Blue Marble - August 2007

Underwater Turbines Set To Generate Record Power

| Tue Aug. 21, 2007 8:44 PM EDT

Here's a preview of the future. Twin underwater turbines are set to generate 1.2 megawatts of electricity off the coast of Northern Ireland by year's end. New Scientist reports how the world's largest tidal power project will use underwater turbines that look and work like wind power turbines, with blades up to 60 feet wide. Tidal currents will rotate the rotors at 10 to 20 revolutions per minute — a speed that Marine Current Turbines of the UK claims is too slow to affect marine life. The turbines will drive a gearbox that will drive an electric generator. The resulting electricity will be transmitted to the shore via an underwater cable. Eventually, MCT intends to build farms of turbines consisting of 10 to 20 pairs each. . . This is intriguing, probably necessary, and will doubtless lead to some kind of negative environmental issue(s). Let's hope the Brits monitor the impacts of what sounds like a promising, hopefully sustainable, technology &mdash one desperately needed on our tough road to a new energy economy. JULIA WHITTY

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Weird Weather Watch: Dean's Revenge

| Tue Aug. 21, 2007 2:37 AM EDT

After battering Jamaica yesterday and today, Hurricane Dean is headed toward Mexico's Yucatan Peninsula as a category 5 storm. It is one of fewer than 30 hurricanes ever to earn the highest rating for tropical storms, and is as big as the state of Texas. (That's big, y'all.) Several significant—and exquisite—Mayan ruins will have to withstand Dean's power.

Update: Dean was the third most powerful Atlantic hurricane ever to make landfall. One of the two that edged it out was 1988's Hurricane Gilbert, which hit...you guessed it, the Yucatan Peninsula.

FTC Continues Whole Foods Fight

| Mon Aug. 20, 2007 8:00 PM EDT

As we blogged last week, the Federal Trade Commission's injunction to stop Whole Foods' $565 million merger with fomer competitor, Wild Oats, was denied. Whole Foods was set to merge with Wild Oats as early as today. Not so fast. Friday, the FTC appealed the denial and requested that the judge delay the merger.

Whole Foods is "confident that the merger will be allowed to proceed" and I'm sure the organic grocer feels pretty good about stock prices too. Whole Foods shares jumped 7% after the appeal was announced.

Mother Jones Contributing Writer Julia Whitty Speaks in SF Tomorrow

| Mon Aug. 20, 2007 5:31 PM EDT

Bay Area residents: don't miss author, filmmaker, and Mother Jones contributing writer and blogger Julia Whitty ("Gone," May/June 2007). She'll be speaking tomorrow at the California Academy of Sciences about "wonders and warnings from the oceans." Time: 2 p.m. and 7:30 p.m. Location: 875 Howard Street, between 4th and 5th Streets. Admission price: $8 for non-members.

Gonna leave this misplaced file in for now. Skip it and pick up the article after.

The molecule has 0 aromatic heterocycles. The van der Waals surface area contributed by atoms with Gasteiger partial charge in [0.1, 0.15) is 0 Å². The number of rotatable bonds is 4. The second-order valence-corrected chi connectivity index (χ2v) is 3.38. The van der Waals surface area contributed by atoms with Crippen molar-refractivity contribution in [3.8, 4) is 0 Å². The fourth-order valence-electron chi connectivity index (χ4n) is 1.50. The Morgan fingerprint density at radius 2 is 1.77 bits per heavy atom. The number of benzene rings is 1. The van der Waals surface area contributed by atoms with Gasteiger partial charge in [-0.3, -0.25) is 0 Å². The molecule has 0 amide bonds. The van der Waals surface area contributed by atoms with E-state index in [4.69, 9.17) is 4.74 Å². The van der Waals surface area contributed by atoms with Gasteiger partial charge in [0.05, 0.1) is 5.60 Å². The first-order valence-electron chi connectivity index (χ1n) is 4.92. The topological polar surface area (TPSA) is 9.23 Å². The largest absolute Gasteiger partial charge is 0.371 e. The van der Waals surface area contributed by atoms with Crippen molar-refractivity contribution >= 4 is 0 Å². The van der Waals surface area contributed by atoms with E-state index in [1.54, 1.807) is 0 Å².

See you there!

What's Your Walkability Score?

| Mon Aug. 20, 2007 2:10 PM EDT

Bragging about your neighborhood's through-the-roof property values is, like, SO late nineties. These days, one-upmanship is all about establishing eco cred. Luckily, there's a handy new website, Walk Score: Just enter in your address, and the site instantly calculates your home's "walkability score," on a scale of 1-100. The principle is pretty simple: If you can walk to the supermarket and your favorite restaurant, for example, you can expect a high rating. If you have to get in your car just to get the newspaper at the end of your driveway, though, don't expect any walkability bragging rights.

But is walkability always a good thing? Crosscut Seattle's David Brewster isn't so sure:

And does walkability work? Sightline cites research showing that residents of compact areas (homes mixed with stores and services, and a street network designed for walking and strolling) are less likely to be obese, suffer fewer chronic illnesses, and may breathe cleaner air than suburbanites by being farther from the "pollution tunnel" of busy highways.
Such claims are probably true in a broad sense, but there are interesting complexities in the new science of walkability. All those nifty shops in walkable neighborhoods, for instance, are signs of gentrification, which normally drives density downward by replacing working class families with wealthier singles. Transit stations normally do not help bring more density, since many are surrounded by parking lots or have such high property values that neighborhood services can't pay the rent. Another paradox is that really charming walkable neighborhoods soon line up the pitchforks to oppose increased residential densification in any form.